The Waikato Regional Council is confident that water samples from only 16 sites can estimate levels of E. coli in the rivers of the region

A Waikato Regional Council Environmental Monitoring Officer takes samples from one of the sites monitored for contaminants and toxic algae. Photo / Provided

Although the Waikato Regional Council conducts long-term monthly water monitoring at 125 outdoor recreation sites in the summer to check for levels of E. coli, he says his modeling information shows levels can be confidently inferred by taking samples from just 16 of those sites.

Next summer, the council will test modeling at these 16 reference sites to estimate levels of E. coli in the rest of the region for unsupervised rivers.

He says other regional councils – including Wellington and Auckland – are already using a combination of monitored and modeled results.

Proposals for the development of monitoring programs and an assessment of the 2021-2022 summer recreational monitoring in fresh water, estuaries and offshore beaches were presented at the meeting of the environmental performance committee of the regional council last week.

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Monitoring manager Ed Brown said the changes, including information modeling to include more river sites and greater use of education through web-based platforms and panels, would allow people to decide better. where and when to go swimming.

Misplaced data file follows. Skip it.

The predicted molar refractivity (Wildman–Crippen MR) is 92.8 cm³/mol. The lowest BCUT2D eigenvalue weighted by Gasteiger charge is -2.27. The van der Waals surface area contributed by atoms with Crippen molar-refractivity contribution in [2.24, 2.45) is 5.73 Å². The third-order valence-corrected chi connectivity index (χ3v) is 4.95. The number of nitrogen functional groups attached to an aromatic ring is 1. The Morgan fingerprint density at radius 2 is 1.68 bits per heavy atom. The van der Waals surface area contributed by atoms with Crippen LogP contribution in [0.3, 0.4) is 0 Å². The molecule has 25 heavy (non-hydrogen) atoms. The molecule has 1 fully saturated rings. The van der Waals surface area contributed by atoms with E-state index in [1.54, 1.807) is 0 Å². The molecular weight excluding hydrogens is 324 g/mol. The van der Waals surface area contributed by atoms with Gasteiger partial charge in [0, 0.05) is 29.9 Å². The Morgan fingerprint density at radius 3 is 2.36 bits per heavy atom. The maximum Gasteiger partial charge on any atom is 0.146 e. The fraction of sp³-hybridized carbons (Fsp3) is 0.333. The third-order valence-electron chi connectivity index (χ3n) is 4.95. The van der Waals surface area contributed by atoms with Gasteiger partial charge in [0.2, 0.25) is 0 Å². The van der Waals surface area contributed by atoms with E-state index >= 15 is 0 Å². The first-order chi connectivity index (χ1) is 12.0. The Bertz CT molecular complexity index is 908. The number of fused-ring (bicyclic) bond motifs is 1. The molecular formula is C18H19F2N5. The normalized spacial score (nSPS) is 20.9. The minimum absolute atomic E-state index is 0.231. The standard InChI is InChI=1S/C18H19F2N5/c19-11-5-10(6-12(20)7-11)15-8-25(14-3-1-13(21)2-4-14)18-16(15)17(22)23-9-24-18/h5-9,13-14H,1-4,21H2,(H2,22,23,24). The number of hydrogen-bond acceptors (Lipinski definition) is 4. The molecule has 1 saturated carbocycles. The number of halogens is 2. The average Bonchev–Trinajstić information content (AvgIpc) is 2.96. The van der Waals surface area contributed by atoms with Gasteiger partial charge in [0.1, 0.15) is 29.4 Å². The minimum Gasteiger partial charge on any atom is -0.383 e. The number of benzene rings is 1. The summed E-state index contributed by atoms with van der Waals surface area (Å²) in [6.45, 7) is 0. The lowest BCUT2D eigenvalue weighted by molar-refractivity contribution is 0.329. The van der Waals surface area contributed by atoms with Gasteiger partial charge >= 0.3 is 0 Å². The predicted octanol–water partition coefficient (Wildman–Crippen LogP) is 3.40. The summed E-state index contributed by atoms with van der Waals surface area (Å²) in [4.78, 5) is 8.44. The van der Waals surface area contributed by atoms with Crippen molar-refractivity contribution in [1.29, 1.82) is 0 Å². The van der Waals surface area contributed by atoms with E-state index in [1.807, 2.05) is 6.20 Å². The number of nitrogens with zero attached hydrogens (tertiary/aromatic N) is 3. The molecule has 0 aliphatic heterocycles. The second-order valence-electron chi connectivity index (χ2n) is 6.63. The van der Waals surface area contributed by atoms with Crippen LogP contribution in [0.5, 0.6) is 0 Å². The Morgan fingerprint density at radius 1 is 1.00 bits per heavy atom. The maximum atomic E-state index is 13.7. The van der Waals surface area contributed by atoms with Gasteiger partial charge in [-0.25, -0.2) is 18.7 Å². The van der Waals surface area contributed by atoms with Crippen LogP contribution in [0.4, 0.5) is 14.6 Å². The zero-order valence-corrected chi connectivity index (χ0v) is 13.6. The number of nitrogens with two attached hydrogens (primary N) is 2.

Brown said the council would also expand the declaration to more lakes where the risk of harmful algal blooms was often high.

“With these lakes, actual sampling may give a false impression that it is okay to swim in them, as monitoring may give the green light for swimming, but, in reality, the situation in these lakes is changing in ways quite spectacular, for example when the wind changes direction, causing seaweed to build up on the opposite shore.

The council will seek to create permanent alerts for high-risk lakes on the Lawa (Land, Air, Water, Aotearoa) “Can I swim here” page using the information available.

The council has had recreational water quality monitoring programs in place during the summer months since 1985.

The programs include 34 monitoring sites at popular sites of open coasts, estuaries, rivers and lakes.

Pepe Bridge in Tairua.  This summer, there were three exceedances above the guideline for E. coli at Pepe Stream.  Photo / HCPost
Pepe Bridge in Tairua. This summer, there were three exceedances above the guideline for E. coli at Pepe Stream. Photo / HCPost

During the 2021/22 season, the concentrations of faecal indicator bacteria and/or the number of cyanobacteria exceeded the guideline values ​​on several occasions.

The open beaches were mostly suitable for swimming, with two cases exceeding guidelines for enterococci – at Buffalo Beach and Port Waikato Beach.

Five estuary sites were monitored over the past summer for enterococci and E. coli bacteria at sites in Kāwhia, Maraetai Bay, Raglan, Tairua and Whangamatā. There were five cases of exceeding the enterococci guideline – four at Tairua Pepe Stream and one at Kāwhia; and four above the E. coli guideline – one in a Raglan motorhome and three at Tairua Pepe Stream.

Nine river sites were monitored weekly for E. coli from December through February (excluding the Waikato River hydro-lakes), with 22 samples found above the recreational guideline. All sampled rivers were affected except for the Waikato River in the Horahora domain, where all results were suitable for swimming.

Water quality in lakes is measured for E. coli (Lake Taupō and shallow lakes) and biological volume of cyanobacteria (Lake Taupō, shallow and hydro lakes). There were three exceedances of the recreational guideline for cyanobacteria in Lake Ohakuri and one in Lake Maraetai.

Elna M. Lemons